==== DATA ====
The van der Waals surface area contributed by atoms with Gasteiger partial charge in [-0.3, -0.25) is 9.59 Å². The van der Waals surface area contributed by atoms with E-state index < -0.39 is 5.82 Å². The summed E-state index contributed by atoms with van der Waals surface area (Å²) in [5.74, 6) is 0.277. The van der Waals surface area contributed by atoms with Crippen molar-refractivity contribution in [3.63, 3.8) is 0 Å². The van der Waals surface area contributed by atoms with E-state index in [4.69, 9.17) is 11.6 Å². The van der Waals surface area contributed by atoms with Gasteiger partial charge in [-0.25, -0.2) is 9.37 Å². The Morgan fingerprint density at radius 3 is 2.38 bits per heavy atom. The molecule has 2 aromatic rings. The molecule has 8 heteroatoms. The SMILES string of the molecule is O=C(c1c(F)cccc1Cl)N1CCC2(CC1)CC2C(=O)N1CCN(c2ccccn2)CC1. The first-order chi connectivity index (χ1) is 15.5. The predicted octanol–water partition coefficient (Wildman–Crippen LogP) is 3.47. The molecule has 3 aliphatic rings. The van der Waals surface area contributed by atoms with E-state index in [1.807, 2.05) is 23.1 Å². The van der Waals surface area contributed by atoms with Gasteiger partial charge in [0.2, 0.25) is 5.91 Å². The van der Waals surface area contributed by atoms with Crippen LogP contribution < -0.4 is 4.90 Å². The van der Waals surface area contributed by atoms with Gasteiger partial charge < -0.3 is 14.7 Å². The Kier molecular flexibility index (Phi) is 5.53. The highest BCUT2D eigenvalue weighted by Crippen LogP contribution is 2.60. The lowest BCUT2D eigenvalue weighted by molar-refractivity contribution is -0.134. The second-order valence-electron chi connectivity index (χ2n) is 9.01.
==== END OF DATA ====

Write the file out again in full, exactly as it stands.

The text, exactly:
The van der Waals surface area contributed by atoms with Gasteiger partial charge in [-0.3, -0.25) is 9.59 Å². The van der Waals surface area contributed by atoms with E-state index < -0.39 is 5.82 Å². The summed E-state index contributed by atoms with van der Waals surface area (Å²) in [5.74, 6) is 0.277. The van der Waals surface area contributed by atoms with Crippen molar-refractivity contribution in [3.63, 3.8) is 0 Å². The van der Waals surface area contributed by atoms with E-state index in [4.69, 9.17) is 11.6 Å². The van der Waals surface area contributed by atoms with Gasteiger partial charge in [-0.25, -0.2) is 9.37 Å². The Morgan fingerprint density at radius 3 is 2.38 bits per heavy atom. The molecule has 2 aromatic rings. The molecule has 8 heteroatoms. The SMILES string of the molecule is O=C(c1c(F)cccc1Cl)N1CCC2(CC1)CC2C(=O)N1CCN(c2ccccn2)CC1. The first-order chi connectivity index (χ1) is 15.5. The predicted octanol–water partition coefficient (Wildman–Crippen LogP) is 3.47. The molecule has 3 aliphatic rings. The van der Waals surface area contributed by atoms with E-state index in [1.807, 2.05) is 23.1 Å². The van der Waals surface area contributed by atoms with Gasteiger partial charge in [0.2, 0.25) is 5.91 Å². The van der Waals surface area contributed by atoms with Crippen LogP contribution < -0.4 is 4.90 Å². The van der Waals surface area contributed by atoms with Gasteiger partial charge < -0.3 is 14.7 Å². The Kier molecular flexibility index (Phi) is 5.53. The highest BCUT2D eigenvalue weighted by Crippen LogP contribution is 2.60. The lowest BCUT2D eigenvalue weighted by molar-refractivity contribution is -0.134. The second-order valence-electron chi connectivity index (χ2n) is 9.01.